The memory of the Jews of Algeria, or that of their descendants that is expressed today in France, brings back to life these plural identities: as French citizens, they cultivate their Jewishness, which is Sephardic and steeped in the Arab-Berber culture; they also share with other repatriates of Algeria their feelings for the Algeria of the past which is today largely idealized.

The increasingly desired and claimed transformation of indigenous Jews into French citizens was the culmination of a process originated in the beginning of the French colonial rule. It was the result of the intersection of multiple political, legal, ideological and cultural issues raised by both the successive French governments and the Jewish elites of France and Algeria. This is something that the author seems to forget or strongly minimise. The internalisation of French identity among the Jews of Algeria took place thanks to two institutions that they were all subject to and that became the foundations of the Republic: the school, which assimilated young people in a cultural sense, and the army, which fulfilled the school’s mission for the men. But these institutions did not fully achieve their objectives because they were effectively replaced by three entities: Jewish notables and rabbis (a few exceptional individuals from the local rabbinate and others who had come to France as early as the first decade of the Conquest); the Consistories that were created based on the French model after the rulings of November 1845 and put in place as early as 1847; and, finally, the women, mothers and sisters from popular milieus, who were most often in daily contact with the French settlers’ families and who adopted in their family environment the language, the cuisine and the ways of dressing of the colonial power.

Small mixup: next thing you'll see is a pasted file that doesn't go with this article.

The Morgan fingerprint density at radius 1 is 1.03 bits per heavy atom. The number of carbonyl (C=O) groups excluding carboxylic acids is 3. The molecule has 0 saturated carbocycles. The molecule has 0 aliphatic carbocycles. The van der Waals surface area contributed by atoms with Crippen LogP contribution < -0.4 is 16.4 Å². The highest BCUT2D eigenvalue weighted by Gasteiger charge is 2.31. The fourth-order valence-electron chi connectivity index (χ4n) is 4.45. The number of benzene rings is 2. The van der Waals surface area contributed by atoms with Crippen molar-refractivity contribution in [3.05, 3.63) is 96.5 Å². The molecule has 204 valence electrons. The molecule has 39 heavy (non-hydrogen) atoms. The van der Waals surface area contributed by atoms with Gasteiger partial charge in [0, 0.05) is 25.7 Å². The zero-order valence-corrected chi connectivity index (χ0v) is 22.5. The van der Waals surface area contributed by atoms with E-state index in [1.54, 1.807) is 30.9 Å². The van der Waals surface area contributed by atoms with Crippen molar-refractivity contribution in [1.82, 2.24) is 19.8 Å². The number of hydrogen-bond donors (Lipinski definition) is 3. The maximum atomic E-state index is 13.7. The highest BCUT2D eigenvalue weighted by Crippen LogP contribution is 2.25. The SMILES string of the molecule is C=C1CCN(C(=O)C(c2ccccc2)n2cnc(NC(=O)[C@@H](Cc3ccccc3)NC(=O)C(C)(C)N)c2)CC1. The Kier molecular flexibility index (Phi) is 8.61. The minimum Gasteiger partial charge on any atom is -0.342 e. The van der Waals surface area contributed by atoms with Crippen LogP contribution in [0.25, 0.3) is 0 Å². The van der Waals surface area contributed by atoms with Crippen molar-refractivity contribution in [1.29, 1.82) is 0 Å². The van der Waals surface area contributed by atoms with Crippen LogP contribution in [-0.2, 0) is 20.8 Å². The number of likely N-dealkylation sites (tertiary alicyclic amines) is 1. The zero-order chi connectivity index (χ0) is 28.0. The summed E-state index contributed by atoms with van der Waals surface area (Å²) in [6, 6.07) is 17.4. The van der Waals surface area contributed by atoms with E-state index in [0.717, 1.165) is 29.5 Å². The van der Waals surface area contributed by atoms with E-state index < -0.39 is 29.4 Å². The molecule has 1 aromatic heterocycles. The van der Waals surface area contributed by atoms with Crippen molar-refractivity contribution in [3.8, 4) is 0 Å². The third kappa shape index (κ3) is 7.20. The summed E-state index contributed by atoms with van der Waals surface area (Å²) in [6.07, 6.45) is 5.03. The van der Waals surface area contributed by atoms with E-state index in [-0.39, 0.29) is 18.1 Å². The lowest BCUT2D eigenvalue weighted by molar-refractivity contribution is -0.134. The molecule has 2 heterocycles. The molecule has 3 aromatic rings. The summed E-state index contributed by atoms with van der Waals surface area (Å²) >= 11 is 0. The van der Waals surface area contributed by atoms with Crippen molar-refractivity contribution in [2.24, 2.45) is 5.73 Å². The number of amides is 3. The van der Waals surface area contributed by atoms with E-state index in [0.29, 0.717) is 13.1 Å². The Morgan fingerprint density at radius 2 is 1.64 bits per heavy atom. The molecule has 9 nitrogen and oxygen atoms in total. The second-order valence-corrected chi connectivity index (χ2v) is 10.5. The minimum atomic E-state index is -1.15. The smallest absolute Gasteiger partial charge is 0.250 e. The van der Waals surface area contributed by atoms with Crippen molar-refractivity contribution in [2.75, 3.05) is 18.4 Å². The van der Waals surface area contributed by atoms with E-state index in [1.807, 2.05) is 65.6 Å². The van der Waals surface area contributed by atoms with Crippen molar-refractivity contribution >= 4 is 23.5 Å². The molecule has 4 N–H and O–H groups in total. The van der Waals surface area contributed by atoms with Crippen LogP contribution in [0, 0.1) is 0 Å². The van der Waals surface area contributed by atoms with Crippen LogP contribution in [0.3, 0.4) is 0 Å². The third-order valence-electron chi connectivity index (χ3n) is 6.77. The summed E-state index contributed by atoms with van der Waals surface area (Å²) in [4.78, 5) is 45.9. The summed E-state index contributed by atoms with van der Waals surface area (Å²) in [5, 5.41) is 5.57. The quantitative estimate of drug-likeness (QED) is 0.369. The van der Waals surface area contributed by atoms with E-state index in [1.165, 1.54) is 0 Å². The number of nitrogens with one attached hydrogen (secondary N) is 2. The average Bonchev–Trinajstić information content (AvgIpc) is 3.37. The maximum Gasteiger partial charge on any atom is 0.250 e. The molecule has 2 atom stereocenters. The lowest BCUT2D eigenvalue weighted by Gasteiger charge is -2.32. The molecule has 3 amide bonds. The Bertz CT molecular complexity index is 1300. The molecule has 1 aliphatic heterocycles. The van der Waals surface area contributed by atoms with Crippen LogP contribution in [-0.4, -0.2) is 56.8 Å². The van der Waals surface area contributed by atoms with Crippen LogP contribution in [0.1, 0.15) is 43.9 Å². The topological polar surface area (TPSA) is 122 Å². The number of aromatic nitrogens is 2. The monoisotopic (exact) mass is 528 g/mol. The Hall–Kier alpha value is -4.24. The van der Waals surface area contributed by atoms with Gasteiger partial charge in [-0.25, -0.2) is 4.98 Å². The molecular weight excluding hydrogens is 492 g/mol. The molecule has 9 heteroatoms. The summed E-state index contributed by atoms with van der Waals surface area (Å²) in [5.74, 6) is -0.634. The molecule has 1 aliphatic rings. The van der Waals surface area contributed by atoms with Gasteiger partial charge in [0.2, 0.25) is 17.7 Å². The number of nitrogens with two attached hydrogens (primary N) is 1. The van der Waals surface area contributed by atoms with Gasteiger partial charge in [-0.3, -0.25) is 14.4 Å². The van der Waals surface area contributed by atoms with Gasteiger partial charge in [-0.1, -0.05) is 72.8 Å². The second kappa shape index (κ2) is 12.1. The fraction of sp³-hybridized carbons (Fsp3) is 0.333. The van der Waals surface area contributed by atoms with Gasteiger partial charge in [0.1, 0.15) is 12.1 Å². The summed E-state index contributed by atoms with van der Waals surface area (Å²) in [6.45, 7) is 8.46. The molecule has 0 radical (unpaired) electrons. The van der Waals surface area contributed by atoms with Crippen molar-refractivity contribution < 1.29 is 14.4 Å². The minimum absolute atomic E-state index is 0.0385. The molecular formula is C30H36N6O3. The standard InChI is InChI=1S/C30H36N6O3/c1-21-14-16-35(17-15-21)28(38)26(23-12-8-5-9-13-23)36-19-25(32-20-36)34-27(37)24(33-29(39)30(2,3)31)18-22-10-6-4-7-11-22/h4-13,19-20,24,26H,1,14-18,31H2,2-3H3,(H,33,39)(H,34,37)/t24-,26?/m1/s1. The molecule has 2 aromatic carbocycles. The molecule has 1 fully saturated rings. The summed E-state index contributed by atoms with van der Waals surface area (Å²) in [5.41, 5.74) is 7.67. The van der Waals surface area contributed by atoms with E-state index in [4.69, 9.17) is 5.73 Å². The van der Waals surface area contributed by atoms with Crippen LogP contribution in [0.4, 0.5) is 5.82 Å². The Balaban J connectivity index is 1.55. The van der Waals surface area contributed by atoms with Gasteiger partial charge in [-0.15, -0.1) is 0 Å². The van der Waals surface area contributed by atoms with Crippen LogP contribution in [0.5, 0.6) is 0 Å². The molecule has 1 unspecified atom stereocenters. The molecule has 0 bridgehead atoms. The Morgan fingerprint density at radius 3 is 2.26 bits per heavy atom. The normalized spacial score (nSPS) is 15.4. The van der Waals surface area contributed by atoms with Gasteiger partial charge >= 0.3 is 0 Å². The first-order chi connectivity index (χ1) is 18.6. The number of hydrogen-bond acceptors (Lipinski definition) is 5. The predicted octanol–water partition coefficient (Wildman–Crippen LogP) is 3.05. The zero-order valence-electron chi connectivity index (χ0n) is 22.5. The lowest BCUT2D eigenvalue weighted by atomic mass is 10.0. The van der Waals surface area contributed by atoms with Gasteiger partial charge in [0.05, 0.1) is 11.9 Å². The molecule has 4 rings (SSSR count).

The Jews of Algeria, most of whom were spectators of their own future, had been repeatedly studied by successive French governments (first the monarchy, then the Empire and the Republic) and identified and officially registered until 1870, essentially as regards birth and death certificates. They also became gradually more secular and they have been in (more or less difficult) close contact (depending on the period) with French society – of which they will quickly become key partakers, mindful of their own cultural integration.